Pygmy Coho decoration

Discussion in 'Boat and Accessory Building' started by Madmike, Jan 16, 2013.

  1. Madmike

    Madmike New Member

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    My father and I are currently building a pygmy coho together. We are looking to add some decoration to the deck but don't have the skills for a complicated inlay so we would like to add a couple of tribal turtle patterns along the deck... I know the Stand up paddleboard crowd uses fabric wetted with epoxy and then they lay the fiberglass over the top. I was thinking of doing the same thing with either cut vinyl or some sort of paint. Does anyone see a problem with using vinyl under the fiberglass layer? What about using a paint under the fiberglass/epoxy? These would be small areas, maybe 12" square or so. The first turtle in this photo would be what we are using. I have a friend with a vinyl cutter that can cut the pattern for me and I can use the vinyl or use the pattern as a negative to paint the pattern.

    [​IMG]

    thanks!
    Mike
     
  2. west_coast_russ

    west_coast_russ Paddler

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    i believe paint would not be as bad as vinyl, as the epoxy would stand a chance of bonding through the cloth to the wood. I would be cautious about how big the design is to be, you could end up with weak spot on the hull. When I build my boat, I read a tip about printing your design out on thin tracing paper, then cutting it out to apply the design. They claimed that the paper disappeared once wetted out. You could easily test that idea on some scrap. I think it would be best to use a laser printer, the toner is less likely to bleed as ink.
    I cut my design out of very thin veneer and then epoxied it to the hull, glassed over that and it was bomber tough.
    Put up some pics - be great to see how the build goes.
     
  3. JohnAbercrombie

    JohnAbercrombie Paddler

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    I agree with Russ' comments.

    I'd definitely avoid putting vinyl between the wood and epoxy/glass. You could easily put the vinyl on the outside of the boat, perhaps with a final coat of varnish over it. If you are using top-quality vinyl, it's very thin, and would look fine 'on top of' the finish. That's what most commercial glass boats have.

    If you want paper to 'disappear', you do need to use very thin 'rice paper' or similar. Getting this through a laser printer will probably require a thin line of glue around the edge, bonding to a regular sheet of printer paper. (Bjorn Thomasson describes this on his website- he provides downloadable 'Brand name' files for his designs.) For less critical labels (maker and ID label inside the cockpit), normal printer paper 'mostly' disappears in epoxy - I've done this often. One thing to consider: saturating wood with epoxy changes its colour. You want to make sure that any paper label doesn't interfere with this, or your label will definitely 'show'.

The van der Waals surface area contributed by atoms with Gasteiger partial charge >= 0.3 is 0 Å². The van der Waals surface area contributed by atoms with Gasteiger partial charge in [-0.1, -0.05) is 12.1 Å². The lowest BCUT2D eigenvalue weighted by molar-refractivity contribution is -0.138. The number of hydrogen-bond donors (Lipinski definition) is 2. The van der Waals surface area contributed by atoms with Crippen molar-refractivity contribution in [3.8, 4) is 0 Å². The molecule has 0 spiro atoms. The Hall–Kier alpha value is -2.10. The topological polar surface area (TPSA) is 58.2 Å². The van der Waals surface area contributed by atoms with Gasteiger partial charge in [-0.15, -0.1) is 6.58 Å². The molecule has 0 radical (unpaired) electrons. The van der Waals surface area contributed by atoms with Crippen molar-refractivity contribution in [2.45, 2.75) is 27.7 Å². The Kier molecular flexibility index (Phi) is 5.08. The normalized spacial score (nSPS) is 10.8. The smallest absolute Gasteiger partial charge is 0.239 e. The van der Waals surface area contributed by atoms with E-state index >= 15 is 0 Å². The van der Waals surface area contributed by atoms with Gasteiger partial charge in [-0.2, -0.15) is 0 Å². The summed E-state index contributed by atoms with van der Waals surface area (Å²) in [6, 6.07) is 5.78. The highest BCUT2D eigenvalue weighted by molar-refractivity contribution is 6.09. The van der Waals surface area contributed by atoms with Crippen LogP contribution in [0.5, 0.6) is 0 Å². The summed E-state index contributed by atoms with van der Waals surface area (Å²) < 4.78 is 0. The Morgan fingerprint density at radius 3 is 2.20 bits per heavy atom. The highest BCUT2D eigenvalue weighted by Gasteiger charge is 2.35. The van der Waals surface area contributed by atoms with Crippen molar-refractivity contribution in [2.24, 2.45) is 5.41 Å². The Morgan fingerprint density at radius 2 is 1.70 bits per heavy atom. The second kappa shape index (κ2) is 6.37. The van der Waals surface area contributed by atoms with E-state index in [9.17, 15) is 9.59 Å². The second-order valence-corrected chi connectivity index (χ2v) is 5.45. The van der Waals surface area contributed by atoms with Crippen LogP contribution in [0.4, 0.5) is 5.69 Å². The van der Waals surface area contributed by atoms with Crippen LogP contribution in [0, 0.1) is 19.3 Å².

As Russ suggests, some experiments would be a very good idea. It's only a few dollars worth of epoxy and some wood scraps, and you will be looking at that label/decoration for years.

    Paint will also interfere with the bonding of the glass to the boat. Again, there's no reason not to paint over the epoxy, just before you start to varnish.

    Please post pictures of your build progress here! Thanks!
     
  4. Tootsall

    Tootsall Paddler

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    I tried rice paper and found that, for my money, ordinary tissue paper worked better (the kind of stuff you buy in sheets to pack presents in). I've used it on two Cohos now. You need to apply it just after you put the seal coat on the hull but, ideally, before you put the fiberglass cloth on (that way the design is buried and protected under the fiberglass which allows you to refinish the boat without destroying the design). I just taped a blank piece of tissue paper to a sheet of "regular" printer paper and ran it through an inkjet printer.
     

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  5. JohnAbercrombie

    JohnAbercrombie Paddler

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    Looks great!
    Also, it's good to hear that inkjet printing works well for this.

    Thanks for the info - no need to hit the art store for 'rice paper'.

    Using a seal coat of epoxy before applying the decoration is essential, I think. (Some building methods omit the seal coat; I usually just put on glass and wet out over the sanded wood, so I'd have to add the seal coat step.)
     
  6. Madmike

    Madmike New Member

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    Thanks for the tips guys!

    Tootsall that looks great! That is just the look that we are looking for!

    Thanks again and I'll post up some pics as soon as it doesn't look like every other coho
     
  7. Jackwindow

    Jackwindow New Member

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    Just wanted to say that I love the Turtle design and the tribal look. I'd love to see it all finished if you have any pics!